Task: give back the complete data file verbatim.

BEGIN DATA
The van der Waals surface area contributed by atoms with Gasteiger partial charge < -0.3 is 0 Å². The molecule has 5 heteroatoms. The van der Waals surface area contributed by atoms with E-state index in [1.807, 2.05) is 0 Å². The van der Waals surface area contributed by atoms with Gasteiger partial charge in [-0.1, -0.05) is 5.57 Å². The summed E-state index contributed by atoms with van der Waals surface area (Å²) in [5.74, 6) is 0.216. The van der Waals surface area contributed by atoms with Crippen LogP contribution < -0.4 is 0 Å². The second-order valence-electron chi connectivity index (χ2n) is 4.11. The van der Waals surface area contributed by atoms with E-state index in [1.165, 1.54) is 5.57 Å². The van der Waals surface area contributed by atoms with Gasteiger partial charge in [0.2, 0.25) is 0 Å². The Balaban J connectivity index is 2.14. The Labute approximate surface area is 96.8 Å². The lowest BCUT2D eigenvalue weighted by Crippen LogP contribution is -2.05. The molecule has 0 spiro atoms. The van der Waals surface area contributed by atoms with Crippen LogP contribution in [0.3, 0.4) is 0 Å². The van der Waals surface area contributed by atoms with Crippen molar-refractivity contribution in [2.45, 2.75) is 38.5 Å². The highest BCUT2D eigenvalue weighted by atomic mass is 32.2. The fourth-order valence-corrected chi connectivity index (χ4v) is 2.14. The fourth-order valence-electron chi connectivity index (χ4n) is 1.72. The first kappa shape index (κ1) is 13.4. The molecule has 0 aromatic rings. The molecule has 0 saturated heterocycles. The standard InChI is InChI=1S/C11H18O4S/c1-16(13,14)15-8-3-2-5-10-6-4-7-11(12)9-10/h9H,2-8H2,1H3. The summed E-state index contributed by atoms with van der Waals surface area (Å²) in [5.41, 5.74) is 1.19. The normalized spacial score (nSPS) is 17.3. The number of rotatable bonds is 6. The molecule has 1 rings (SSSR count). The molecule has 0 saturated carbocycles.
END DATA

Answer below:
The van der Waals surface area contributed by atoms with Gasteiger partial charge < -0.3 is 0 Å². The molecule has 5 heteroatoms. The van der Waals surface area contributed by atoms with E-state index in [1.807, 2.05) is 0 Å². The van der Waals surface area contributed by atoms with Gasteiger partial charge in [-0.1, -0.05) is 5.57 Å². The summed E-state index contributed by atoms with van der Waals surface area (Å²) in [5.74, 6) is 0.216. The van der Waals surface area contributed by atoms with Crippen LogP contribution < -0.4 is 0 Å². The second-order valence-electron chi connectivity index (χ2n) is 4.11. The van der Waals surface area contributed by atoms with E-state index in [1.165, 1.54) is 5.57 Å². The van der Waals surface area contributed by atoms with Gasteiger partial charge in [0.2, 0.25) is 0 Å². The Balaban J connectivity index is 2.14. The Labute approximate surface area is 96.8 Å². The lowest BCUT2D eigenvalue weighted by Crippen LogP contribution is -2.05. The molecule has 0 spiro atoms. The van der Waals surface area contributed by atoms with Crippen LogP contribution in [0.3, 0.4) is 0 Å². The van der Waals surface area contributed by atoms with Crippen molar-refractivity contribution in [2.45, 2.75) is 38.5 Å². The highest BCUT2D eigenvalue weighted by atomic mass is 32.2. The fourth-order valence-corrected chi connectivity index (χ4v) is 2.14. The fourth-order valence-electron chi connectivity index (χ4n) is 1.72. The first kappa shape index (κ1) is 13.4. The molecule has 0 aromatic rings. The molecule has 0 saturated heterocycles. The standard InChI is InChI=1S/C11H18O4S/c1-16(13,14)15-8-3-2-5-10-6-4-7-11(12)9-10/h9H,2-8H2,1H3. The summed E-state index contributed by atoms with van der Waals surface area (Å²) in [5.41, 5.74) is 1.19. The normalized spacial score (nSPS) is 17.3. The number of rotatable bonds is 6. The molecule has 1 rings (SSSR count). The molecule has 0 saturated carbocycles.